Dr. Kary Mullis' 1993 Nobel Prize in Chemistry, awarded to him for the invention of the Polymerase Chain Reaction (PCR).
Nobel medal, struck in 18 carat gold and plated in 24 carat gold, approx. 175g, 66 mm in diameter. Gem Brilliant Uncirculated. The obverse exhibits lovely copper red gold color, while the reverse is more of a bright yellow gold throughout. The obverse with two minor scuffs at 11:00 and 2:00, the reverse with minor marks in the central fields, otherwise as issued, with no sign of friction or wear. Housed in original claret diced morocco case, decorated in gilt and lined in satin.
WITH: Kary Mullis' 1993 Nobel Prize Diploma, two vellum leaves (each 341 x 242 mm), the left featuring original watercolor art by Bo Larsson, the right with the details of Mullis' award, in red morocco portfolio ruled in gilt and gilt-stamped "KBM," in custom clamshell box.
Together with a signed offprint of "Specific Enzymatic Amplification of DNA In Vitro: The Polymerase Chain Reaction" (Cold Spring Harbor Symposia on Quantitative Biology, Vol LX 1986); a signed copy of Mullis' 1993 Nobel lecture; a signed copy of Mullis' book Dancing Naked in the Mind Field; TLSs of Bill Clinton and Hillary Clinton to Kary Mullis; and 5 photographs, both color and black and white, of Mullis at the Nobel ceremonies and the White House.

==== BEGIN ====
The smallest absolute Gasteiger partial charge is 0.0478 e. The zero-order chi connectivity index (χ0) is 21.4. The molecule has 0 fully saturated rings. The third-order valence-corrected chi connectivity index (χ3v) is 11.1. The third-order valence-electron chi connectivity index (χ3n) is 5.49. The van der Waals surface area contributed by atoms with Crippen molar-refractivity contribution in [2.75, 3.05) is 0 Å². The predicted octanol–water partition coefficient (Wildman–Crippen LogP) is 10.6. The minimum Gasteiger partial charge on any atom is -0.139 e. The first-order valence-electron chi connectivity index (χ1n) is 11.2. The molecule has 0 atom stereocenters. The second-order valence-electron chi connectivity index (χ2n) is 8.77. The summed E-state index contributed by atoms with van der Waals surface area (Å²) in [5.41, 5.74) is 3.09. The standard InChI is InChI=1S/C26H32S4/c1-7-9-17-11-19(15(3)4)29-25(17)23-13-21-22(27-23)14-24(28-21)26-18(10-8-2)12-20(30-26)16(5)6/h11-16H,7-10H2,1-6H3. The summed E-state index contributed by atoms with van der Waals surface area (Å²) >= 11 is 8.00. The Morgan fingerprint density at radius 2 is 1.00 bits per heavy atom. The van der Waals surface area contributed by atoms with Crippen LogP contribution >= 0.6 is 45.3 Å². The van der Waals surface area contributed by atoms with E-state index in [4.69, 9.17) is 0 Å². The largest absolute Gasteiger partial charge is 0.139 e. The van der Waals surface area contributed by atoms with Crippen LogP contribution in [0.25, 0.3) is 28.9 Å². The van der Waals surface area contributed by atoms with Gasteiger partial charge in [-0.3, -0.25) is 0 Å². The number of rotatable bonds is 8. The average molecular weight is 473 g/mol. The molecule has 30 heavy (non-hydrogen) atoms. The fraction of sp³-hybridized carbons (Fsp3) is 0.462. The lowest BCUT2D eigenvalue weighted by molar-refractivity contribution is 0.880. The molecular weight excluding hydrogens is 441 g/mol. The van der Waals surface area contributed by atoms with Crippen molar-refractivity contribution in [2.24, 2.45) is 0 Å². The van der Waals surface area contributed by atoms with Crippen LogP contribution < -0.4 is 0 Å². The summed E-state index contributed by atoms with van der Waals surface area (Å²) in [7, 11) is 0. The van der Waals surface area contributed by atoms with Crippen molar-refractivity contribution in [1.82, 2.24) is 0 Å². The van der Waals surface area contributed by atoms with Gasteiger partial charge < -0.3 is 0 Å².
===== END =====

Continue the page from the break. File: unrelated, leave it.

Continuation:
Click here to watch a conversation with Kary Mullis

FOLLOWING THROUGH ON THE PROMISE OF WATSON AND CRICK.

To study DNA, you must be able to see it. Dr. Kary Mullis' groundbreaking invention is known today as PCR, or the Polymerase Chain Reaction. PCR is the process used to amplify a single copy or a few copies of a piece of DNA into something large enough to be visible in the laboratory. Though DNA was first identified in the 19th century, and its three-dimensional double helix structure was famously described in 1953 by James Watson and Francis Crick (for which the two men earned a Nobel Prize in Physiology or Medicine), it was very difficult to study DNA before the invention of PCR. In other words, Watson and Crick told us how genetic instructions are held inside an organism, and how they are passed from generation to generation; Kary Mullis gave us the tools to use that information for humanity's betterment. The New York Times describes Mullis' achievement as "highly original and significant, virtually dividing biology into the two epochs of before P.C.R. and after P.C.R."